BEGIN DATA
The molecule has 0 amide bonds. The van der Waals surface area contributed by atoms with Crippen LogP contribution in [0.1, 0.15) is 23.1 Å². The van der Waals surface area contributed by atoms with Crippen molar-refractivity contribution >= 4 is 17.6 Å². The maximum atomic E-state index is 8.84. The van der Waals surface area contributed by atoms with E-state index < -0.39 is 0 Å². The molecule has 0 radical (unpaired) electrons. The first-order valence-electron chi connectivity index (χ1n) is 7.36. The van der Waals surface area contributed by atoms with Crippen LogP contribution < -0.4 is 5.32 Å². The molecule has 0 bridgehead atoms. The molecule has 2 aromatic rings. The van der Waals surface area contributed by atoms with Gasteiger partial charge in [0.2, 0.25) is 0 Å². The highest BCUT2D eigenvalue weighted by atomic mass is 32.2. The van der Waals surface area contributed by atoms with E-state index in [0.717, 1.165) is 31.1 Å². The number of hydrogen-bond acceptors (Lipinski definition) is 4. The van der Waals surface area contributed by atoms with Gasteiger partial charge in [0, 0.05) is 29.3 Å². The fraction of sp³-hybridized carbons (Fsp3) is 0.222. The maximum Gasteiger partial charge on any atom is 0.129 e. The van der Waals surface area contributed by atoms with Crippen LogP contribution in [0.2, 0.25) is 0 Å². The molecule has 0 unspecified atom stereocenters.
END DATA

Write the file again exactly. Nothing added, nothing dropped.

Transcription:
The molecule has 0 amide bonds. The van der Waals surface area contributed by atoms with Crippen LogP contribution in [0.1, 0.15) is 23.1 Å². The van der Waals surface area contributed by atoms with Crippen molar-refractivity contribution >= 4 is 17.6 Å². The maximum atomic E-state index is 8.84. The van der Waals surface area contributed by atoms with E-state index < -0.39 is 0 Å². The molecule has 0 radical (unpaired) electrons. The first-order valence-electron chi connectivity index (χ1n) is 7.36. The van der Waals surface area contributed by atoms with Crippen LogP contribution < -0.4 is 5.32 Å². The molecule has 0 bridgehead atoms. The molecule has 2 aromatic rings. The van der Waals surface area contributed by atoms with Gasteiger partial charge in [0.2, 0.25) is 0 Å². The highest BCUT2D eigenvalue weighted by atomic mass is 32.2. The van der Waals surface area contributed by atoms with E-state index in [0.717, 1.165) is 31.1 Å². The number of hydrogen-bond acceptors (Lipinski definition) is 4. The van der Waals surface area contributed by atoms with Gasteiger partial charge in [0, 0.05) is 29.3 Å². The fraction of sp³-hybridized carbons (Fsp3) is 0.222. The maximum Gasteiger partial charge on any atom is 0.129 e. The van der Waals surface area contributed by atoms with Crippen LogP contribution in [0.2, 0.25) is 0 Å². The molecule has 0 unspecified atom stereocenters.